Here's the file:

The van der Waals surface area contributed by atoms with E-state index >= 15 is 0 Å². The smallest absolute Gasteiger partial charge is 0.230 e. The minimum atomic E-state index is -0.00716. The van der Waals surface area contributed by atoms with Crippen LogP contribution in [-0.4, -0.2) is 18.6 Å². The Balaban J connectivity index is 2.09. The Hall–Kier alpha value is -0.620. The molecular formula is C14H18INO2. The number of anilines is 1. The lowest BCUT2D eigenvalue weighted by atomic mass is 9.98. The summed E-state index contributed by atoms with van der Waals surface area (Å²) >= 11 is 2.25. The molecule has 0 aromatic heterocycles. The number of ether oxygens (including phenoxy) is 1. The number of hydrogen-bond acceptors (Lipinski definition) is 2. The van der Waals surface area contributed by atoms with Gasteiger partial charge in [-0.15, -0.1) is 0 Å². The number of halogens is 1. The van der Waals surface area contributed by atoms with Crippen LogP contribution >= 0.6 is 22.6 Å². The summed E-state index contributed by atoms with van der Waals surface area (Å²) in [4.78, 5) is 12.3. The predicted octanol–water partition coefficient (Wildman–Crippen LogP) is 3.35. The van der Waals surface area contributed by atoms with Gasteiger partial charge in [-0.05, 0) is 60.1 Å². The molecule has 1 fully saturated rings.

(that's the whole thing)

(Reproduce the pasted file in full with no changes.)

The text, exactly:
The van der Waals surface area contributed by atoms with E-state index >= 15 is 0 Å². The smallest absolute Gasteiger partial charge is 0.230 e. The minimum atomic E-state index is -0.00716. The van der Waals surface area contributed by atoms with Crippen LogP contribution in [-0.4, -0.2) is 18.6 Å². The Balaban J connectivity index is 2.09. The Hall–Kier alpha value is -0.620. The molecular formula is C14H18INO2. The number of anilines is 1. The lowest BCUT2D eigenvalue weighted by atomic mass is 9.98. The summed E-state index contributed by atoms with van der Waals surface area (Å²) >= 11 is 2.25. The molecule has 0 aromatic heterocycles. The number of ether oxygens (including phenoxy) is 1. The number of hydrogen-bond acceptors (Lipinski definition) is 2. The van der Waals surface area contributed by atoms with Gasteiger partial charge in [-0.15, -0.1) is 0 Å². The number of halogens is 1. The van der Waals surface area contributed by atoms with Crippen LogP contribution >= 0.6 is 22.6 Å². The summed E-state index contributed by atoms with van der Waals surface area (Å²) in [4.78, 5) is 12.3. The predicted octanol–water partition coefficient (Wildman–Crippen LogP) is 3.35. The van der Waals surface area contributed by atoms with Gasteiger partial charge in [-0.05, 0) is 60.1 Å². The molecule has 1 fully saturated rings.